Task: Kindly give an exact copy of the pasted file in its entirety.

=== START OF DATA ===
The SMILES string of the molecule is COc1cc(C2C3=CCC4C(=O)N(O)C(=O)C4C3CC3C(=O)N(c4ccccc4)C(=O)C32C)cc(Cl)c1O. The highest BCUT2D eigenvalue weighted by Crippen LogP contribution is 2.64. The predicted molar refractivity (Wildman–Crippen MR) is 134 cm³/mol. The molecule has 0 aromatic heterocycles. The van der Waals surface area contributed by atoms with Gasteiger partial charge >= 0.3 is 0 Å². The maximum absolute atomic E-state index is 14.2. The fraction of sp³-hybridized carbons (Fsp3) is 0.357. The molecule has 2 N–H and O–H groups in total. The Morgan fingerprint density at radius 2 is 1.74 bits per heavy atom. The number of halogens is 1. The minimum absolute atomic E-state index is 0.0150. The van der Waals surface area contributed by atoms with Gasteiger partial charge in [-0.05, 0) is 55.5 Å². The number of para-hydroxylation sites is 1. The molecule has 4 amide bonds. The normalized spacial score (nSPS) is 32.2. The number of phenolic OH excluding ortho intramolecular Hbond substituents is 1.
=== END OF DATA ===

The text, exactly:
The SMILES string of the molecule is COc1cc(C2C3=CCC4C(=O)N(O)C(=O)C4C3CC3C(=O)N(c4ccccc4)C(=O)C32C)cc(Cl)c1O. The highest BCUT2D eigenvalue weighted by Crippen LogP contribution is 2.64. The predicted molar refractivity (Wildman–Crippen MR) is 134 cm³/mol. The molecule has 0 aromatic heterocycles. The van der Waals surface area contributed by atoms with Gasteiger partial charge >= 0.3 is 0 Å². The maximum absolute atomic E-state index is 14.2. The fraction of sp³-hybridized carbons (Fsp3) is 0.357. The molecule has 2 N–H and O–H groups in total. The Morgan fingerprint density at radius 2 is 1.74 bits per heavy atom. The number of halogens is 1. The minimum absolute atomic E-state index is 0.0150. The van der Waals surface area contributed by atoms with Gasteiger partial charge in [-0.05, 0) is 55.5 Å². The number of para-hydroxylation sites is 1. The molecule has 4 amide bonds. The normalized spacial score (nSPS) is 32.2. The number of phenolic OH excluding ortho intramolecular Hbond substituents is 1.